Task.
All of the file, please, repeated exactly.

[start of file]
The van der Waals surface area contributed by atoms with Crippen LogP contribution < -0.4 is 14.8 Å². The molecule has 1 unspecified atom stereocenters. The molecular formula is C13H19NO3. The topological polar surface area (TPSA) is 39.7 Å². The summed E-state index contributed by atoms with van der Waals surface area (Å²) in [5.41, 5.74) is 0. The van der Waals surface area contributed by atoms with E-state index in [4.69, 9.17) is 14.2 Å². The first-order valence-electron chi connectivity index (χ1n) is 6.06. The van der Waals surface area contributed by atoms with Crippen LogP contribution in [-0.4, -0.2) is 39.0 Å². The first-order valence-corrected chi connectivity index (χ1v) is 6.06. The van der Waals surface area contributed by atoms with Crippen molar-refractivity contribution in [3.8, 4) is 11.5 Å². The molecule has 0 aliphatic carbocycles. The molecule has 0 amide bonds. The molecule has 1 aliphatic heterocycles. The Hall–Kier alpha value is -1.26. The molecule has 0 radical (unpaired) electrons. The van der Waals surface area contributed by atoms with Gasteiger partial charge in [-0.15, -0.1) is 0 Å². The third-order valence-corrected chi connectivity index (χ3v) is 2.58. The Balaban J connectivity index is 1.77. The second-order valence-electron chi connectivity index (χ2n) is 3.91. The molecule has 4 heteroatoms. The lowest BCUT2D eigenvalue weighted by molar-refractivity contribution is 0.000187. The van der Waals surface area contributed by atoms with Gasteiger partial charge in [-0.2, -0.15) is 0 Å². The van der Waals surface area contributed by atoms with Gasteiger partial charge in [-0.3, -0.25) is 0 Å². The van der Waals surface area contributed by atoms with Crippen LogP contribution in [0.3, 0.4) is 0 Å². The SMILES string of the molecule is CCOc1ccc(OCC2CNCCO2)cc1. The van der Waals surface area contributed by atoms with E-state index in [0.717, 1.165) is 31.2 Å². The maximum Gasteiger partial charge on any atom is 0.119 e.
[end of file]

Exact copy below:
The van der Waals surface area contributed by atoms with Crippen LogP contribution < -0.4 is 14.8 Å². The molecule has 1 unspecified atom stereocenters. The molecular formula is C13H19NO3. The topological polar surface area (TPSA) is 39.7 Å². The summed E-state index contributed by atoms with van der Waals surface area (Å²) in [5.41, 5.74) is 0. The van der Waals surface area contributed by atoms with E-state index in [4.69, 9.17) is 14.2 Å². The first-order valence-electron chi connectivity index (χ1n) is 6.06. The van der Waals surface area contributed by atoms with Crippen LogP contribution in [-0.4, -0.2) is 39.0 Å². The first-order valence-corrected chi connectivity index (χ1v) is 6.06. The van der Waals surface area contributed by atoms with Crippen molar-refractivity contribution in [3.8, 4) is 11.5 Å². The molecule has 0 aliphatic carbocycles. The molecule has 0 amide bonds. The molecule has 1 aliphatic heterocycles. The Hall–Kier alpha value is -1.26. The molecule has 0 radical (unpaired) electrons. The van der Waals surface area contributed by atoms with Gasteiger partial charge in [-0.15, -0.1) is 0 Å². The third-order valence-corrected chi connectivity index (χ3v) is 2.58. The Balaban J connectivity index is 1.77. The second-order valence-electron chi connectivity index (χ2n) is 3.91. The molecule has 4 heteroatoms. The lowest BCUT2D eigenvalue weighted by molar-refractivity contribution is 0.000187. The van der Waals surface area contributed by atoms with Gasteiger partial charge in [-0.2, -0.15) is 0 Å². The van der Waals surface area contributed by atoms with Gasteiger partial charge in [-0.3, -0.25) is 0 Å². The van der Waals surface area contributed by atoms with Crippen LogP contribution in [0.3, 0.4) is 0 Å². The SMILES string of the molecule is CCOc1ccc(OCC2CNCCO2)cc1. The van der Waals surface area contributed by atoms with E-state index in [0.717, 1.165) is 31.2 Å². The maximum Gasteiger partial charge on any atom is 0.119 e.